Why the Pre-Step is Most Important

“The journey of a thousand miles begins with a single step.”

This popular Chinese proverb by Lao Tzu is often quoted to those who feel overwhelmed – whether it be undertaking a new life habit, embarking on a large project or navigating difficult emotions such as grief or depression.

When faced with these situations, it is natural to become bogged down by the details. Often this leads to thinking the effort is futile. The goal is simply out-of-reach – impossible.

Molly TotoroBut this negative thinking occurs when we are solely focused on the end result. Instead, we need to break down the process into bite-sized portions – baby steps.

For example: For years, I desired to develop a healthy lifestyle. I managed my diet fairly well, but exercise was non-existent.

I still carry around those mental tapes that scream I’m not coordinated enough, fast enough or strong enough. I vividly remember being chosen last for any P.E. team. I associate exercise with shame, and therefore I want nothing to do with it.

But those old tapes need to be replaced. I’m not trying out for a varsity sport. I’m simply wanting to develop healthy habits so I can lengthen and enrich my life.

To help me achieve this worthy goal, I decided to implement a daily walking routine. This goal required no specific talent nor additional equipment: a decent pair of sneakers was the only prerequisite.

A bit of online research indicated a 10,000 steps-a-day regimen was adequate to maintain good heart health. That sounded reasonable, until I measured my daily steps and realized my sedentary lifestyle yielded half that number.

I would need to make a conscientious, focused effort to add 6,000 steps each day in order to meet this goal. For me, that meant a three-mile walk.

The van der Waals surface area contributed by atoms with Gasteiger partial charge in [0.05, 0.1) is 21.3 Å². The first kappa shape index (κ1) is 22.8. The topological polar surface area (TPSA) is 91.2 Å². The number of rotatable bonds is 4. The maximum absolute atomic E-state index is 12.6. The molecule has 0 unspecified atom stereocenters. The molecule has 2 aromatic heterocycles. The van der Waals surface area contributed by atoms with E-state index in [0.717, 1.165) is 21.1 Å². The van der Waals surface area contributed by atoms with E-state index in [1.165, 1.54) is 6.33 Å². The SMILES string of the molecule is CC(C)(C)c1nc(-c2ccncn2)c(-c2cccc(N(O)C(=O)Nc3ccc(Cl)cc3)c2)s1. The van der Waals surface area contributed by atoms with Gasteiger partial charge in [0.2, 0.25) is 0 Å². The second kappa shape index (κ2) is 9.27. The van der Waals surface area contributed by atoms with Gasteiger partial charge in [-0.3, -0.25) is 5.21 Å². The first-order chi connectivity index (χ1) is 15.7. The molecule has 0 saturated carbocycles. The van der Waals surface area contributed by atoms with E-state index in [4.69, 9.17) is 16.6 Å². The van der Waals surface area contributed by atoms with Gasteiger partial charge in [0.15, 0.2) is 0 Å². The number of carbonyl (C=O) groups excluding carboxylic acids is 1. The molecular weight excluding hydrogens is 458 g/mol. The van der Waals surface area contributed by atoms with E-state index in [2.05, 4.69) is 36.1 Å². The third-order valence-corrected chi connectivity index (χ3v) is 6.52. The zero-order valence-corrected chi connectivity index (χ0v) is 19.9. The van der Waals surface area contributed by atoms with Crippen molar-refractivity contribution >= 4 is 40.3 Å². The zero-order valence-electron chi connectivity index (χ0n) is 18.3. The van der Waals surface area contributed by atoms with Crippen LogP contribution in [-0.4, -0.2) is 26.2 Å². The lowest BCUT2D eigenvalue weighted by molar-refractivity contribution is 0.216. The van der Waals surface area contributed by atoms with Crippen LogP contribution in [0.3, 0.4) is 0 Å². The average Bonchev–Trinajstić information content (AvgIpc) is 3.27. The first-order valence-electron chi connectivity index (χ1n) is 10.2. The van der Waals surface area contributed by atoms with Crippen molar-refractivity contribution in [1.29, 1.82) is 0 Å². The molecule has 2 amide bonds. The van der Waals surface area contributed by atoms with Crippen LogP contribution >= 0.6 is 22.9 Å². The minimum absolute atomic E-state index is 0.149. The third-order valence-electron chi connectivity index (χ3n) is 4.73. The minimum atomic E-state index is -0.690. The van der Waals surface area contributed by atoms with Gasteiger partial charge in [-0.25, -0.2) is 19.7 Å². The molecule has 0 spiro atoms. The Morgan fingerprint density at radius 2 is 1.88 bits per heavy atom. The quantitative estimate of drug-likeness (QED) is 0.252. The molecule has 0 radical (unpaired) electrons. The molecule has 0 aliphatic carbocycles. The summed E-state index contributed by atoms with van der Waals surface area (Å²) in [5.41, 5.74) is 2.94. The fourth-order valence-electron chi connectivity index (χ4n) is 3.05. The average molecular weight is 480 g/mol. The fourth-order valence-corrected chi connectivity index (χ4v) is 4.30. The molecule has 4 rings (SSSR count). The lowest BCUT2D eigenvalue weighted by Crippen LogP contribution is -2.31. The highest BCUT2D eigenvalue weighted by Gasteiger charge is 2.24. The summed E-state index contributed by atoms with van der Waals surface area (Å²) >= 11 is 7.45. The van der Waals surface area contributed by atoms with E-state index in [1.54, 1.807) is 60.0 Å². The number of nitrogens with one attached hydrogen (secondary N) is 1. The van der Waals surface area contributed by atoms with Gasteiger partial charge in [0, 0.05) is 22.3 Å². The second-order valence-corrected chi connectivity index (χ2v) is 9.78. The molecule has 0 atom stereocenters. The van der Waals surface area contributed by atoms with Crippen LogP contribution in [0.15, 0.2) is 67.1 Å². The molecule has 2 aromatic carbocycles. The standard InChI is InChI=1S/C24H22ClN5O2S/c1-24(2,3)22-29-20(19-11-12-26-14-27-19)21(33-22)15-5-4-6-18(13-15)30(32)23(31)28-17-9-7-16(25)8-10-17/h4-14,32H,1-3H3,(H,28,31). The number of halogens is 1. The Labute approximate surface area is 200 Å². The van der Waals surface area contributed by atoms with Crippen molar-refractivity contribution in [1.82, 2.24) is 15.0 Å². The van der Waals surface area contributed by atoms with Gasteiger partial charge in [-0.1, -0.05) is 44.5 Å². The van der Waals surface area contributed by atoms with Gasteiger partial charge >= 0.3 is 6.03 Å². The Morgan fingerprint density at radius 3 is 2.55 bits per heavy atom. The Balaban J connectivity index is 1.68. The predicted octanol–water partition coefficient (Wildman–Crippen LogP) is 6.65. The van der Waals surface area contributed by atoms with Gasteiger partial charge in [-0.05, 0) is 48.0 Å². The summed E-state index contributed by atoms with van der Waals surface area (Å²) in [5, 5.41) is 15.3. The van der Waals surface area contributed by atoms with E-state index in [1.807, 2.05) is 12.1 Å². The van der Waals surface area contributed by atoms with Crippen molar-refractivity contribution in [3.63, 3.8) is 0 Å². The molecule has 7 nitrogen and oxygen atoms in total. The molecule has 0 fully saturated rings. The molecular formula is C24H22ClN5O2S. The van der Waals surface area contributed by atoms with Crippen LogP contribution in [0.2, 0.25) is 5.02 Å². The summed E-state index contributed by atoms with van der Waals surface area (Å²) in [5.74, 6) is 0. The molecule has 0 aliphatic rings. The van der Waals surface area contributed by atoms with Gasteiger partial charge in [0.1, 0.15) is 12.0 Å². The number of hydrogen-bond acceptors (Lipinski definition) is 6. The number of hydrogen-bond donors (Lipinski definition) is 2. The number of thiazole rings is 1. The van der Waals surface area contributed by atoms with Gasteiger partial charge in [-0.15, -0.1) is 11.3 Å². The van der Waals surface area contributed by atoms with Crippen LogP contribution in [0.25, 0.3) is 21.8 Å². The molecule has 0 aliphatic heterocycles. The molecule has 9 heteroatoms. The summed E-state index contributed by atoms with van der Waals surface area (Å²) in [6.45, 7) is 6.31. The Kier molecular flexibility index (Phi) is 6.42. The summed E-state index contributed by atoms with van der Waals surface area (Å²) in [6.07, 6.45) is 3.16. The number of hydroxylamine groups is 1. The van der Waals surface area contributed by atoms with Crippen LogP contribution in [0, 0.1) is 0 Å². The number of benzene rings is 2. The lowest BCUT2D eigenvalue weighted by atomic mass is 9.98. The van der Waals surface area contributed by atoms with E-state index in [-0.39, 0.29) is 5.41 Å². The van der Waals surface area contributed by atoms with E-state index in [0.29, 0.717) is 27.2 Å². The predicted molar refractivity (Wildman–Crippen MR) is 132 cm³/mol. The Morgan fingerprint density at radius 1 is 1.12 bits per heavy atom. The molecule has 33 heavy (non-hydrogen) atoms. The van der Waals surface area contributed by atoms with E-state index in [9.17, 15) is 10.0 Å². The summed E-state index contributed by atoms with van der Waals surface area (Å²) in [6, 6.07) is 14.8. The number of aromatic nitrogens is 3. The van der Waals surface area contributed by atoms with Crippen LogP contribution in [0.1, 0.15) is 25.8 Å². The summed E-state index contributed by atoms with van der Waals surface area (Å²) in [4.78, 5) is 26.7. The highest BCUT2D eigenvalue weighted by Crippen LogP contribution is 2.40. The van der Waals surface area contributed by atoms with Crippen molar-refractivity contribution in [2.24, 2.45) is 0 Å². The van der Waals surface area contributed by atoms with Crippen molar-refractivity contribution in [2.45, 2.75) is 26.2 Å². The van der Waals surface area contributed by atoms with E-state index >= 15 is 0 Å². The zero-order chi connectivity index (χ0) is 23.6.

While this was a bit outside my comfort zone, I knew I could do it. I was committed … for about a week. Then the excuses began: the weather was too hot/cold/rainy/cloudy; I didn’t have time to walk and shower; I didn’t want to sweat.

I had an honest conversation with myself: did I truly want a healthy lifestyle, or was I just pretending because I thought walking was something I should do?

Interestingly, it wasn’t the exercise I avoided, but the other inconveniences that came with it. Once I started walking, I rather enjoyed it. The fresh air helped clear my head, which typically resulted in a new insight or perspective on the world.

I persevered, but resistance was a constant companion. One morning I had a particularly difficult time motivating myself to get out there.

Just put on your shoes, Molly. You always feel better after you’ve laced up your sneakers.”

That’s when I realized this simple truth: The journey does not begin with the first step; it begins with the pre-step.

Before I could go on my daily walk, I had to get dressed. Once I laced up my shoes, there was no going back. I was committed. Walking those 6,000 steps was as good as done.

In reality, putting on shoes is a no-brainer. It is almost an automatic response that causes no anxiety. And yet, it was the necessary link to my success.

When I taught writing, I used the the 5-step writing process. The first step is called Pre-writing. Before we write, we must first give thought to the topic. It doesn’t require talent or even effort; just a bit of time. And yet this is the most important step to writing a well-crafted essay.

Sales training seminars advocate cold-calling potential clients, but they often warn: “The hardest part is picking up the phone.” The pre-step. In reality, a phone weighs very little; it requires no  strength to pick up. Yet that is the resistance point.

So today I ask you: what is the pre-step you need to take to start on your journey? Is it putting on a shoe? Picking up a phone? Or some other simple task that prevents you from achieving success?

©2016 Molly Totoro for GateWay of Hope

Molly Totoro is a writer who has a heart and passion for authentic living. She firmly believes “Everyone has a story to share.” Molly helps others write their stories to impact future generations. Follow Molly’s new blog series, “How to Journal” at Revising Life after 50 and check out her blog at MyCozyBookNook.

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